I’m just a plainspoken Colorado criminal defense lawyer, but the way I see it…
There is no fool like an April fool, and I went to see one today. I don’t mean Hal Holbrook, the magnificent ninety-two-year-old actor who for the past sixty-three years has made his living channeling my multiply-great uncle Sam Clemens, whom many people recall as Mark Twain.
Mr. Holbrook performed “Mark Twain Tonight” in Denver. Tickets to his performance were a gift from my children, who thought their old dad, and significantly younger mom, ought to at last see this inspiring portrayal of the distant relative (grandmama was a Clemens) he’d bragged on all their growing years.
Mark Twain talked and wrote a lot about politicians, so it wasn’t surprising that Hal Holbrook would speak to his Denver audience about politicians, and he did. He talked about the President of the United States.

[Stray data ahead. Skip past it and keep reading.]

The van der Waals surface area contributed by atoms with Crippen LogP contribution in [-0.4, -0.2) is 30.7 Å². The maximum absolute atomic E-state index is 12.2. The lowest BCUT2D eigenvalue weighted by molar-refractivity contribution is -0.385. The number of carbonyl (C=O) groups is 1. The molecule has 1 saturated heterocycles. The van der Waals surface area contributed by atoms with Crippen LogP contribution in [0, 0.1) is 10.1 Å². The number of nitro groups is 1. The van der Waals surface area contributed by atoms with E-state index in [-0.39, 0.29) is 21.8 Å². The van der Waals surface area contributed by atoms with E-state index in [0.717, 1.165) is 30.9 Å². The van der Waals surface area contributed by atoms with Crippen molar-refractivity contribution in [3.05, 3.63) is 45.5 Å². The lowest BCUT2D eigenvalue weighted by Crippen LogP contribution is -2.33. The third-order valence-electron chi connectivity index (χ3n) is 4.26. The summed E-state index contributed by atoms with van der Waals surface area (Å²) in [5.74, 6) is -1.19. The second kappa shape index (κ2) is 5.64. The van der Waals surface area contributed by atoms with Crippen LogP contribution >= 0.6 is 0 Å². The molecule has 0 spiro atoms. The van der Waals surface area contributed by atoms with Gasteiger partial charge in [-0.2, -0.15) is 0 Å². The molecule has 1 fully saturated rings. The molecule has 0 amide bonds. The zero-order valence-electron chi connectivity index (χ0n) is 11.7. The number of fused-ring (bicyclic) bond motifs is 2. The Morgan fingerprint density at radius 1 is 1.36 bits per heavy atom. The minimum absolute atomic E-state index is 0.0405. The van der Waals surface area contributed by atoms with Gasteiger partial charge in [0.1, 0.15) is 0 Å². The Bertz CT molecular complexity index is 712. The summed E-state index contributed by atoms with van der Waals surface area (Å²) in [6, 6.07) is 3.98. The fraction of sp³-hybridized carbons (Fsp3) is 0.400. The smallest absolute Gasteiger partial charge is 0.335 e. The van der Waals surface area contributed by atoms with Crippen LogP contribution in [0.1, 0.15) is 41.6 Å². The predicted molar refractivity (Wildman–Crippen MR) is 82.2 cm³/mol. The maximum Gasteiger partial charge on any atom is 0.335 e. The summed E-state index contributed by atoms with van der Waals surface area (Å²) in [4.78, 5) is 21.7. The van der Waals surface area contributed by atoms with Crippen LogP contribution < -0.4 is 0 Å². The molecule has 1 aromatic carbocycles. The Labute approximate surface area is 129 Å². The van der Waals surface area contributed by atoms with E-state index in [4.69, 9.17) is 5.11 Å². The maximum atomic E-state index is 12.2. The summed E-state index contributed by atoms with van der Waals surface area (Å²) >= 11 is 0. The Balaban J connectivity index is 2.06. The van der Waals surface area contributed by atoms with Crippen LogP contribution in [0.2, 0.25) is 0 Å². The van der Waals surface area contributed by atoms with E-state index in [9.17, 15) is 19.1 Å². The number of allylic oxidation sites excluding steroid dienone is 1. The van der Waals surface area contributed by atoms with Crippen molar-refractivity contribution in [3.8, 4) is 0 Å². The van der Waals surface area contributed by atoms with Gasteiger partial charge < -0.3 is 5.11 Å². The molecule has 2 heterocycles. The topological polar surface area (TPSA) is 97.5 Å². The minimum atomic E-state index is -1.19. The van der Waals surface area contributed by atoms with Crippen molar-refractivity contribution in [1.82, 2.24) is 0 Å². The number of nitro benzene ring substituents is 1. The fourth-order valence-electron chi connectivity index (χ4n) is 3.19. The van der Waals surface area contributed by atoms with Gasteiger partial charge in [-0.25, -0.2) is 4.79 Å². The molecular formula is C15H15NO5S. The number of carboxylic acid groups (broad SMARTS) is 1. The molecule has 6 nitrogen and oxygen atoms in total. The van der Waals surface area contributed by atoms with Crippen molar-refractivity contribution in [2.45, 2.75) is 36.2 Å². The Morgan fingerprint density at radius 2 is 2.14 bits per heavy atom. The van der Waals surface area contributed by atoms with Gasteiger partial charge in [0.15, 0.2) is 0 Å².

“No high-minded man, no man of right feeling, can contemplate the lumbering and slovenly lying of the present day without grieving to see a noble art so prostituted,” he lamented.
Piling on, he said, “I think the President is clearly insane in several ways, and insanest upon war and its supreme glories. I think he longs for a big war wherein he can spectacularly perform as chief general and chief admiral, and go down in history as the only monarch of modern times that has served both offices at the same time.”
Well, this was just too much to bear for one Trump voter in the audience, who interrupted the performance to shout from his seat, “Where’s Mark Twain?”
In the age of Trump, heckling of the old, the lame, and the less-than-seven-on-a-scale-to-ten is enjoying a big comeback. But to answer that boor’s question, Mark Twain was right there in front of his eyes. What that April fool didn’t understand, because stupidity is the close companion of boorishness, is that Hal Holbrook was reciting the words of Mark Twain, who had the great good fortune never to meet the forty-fifth President, but had met the twenty-sixth: Teddy Roosevelt.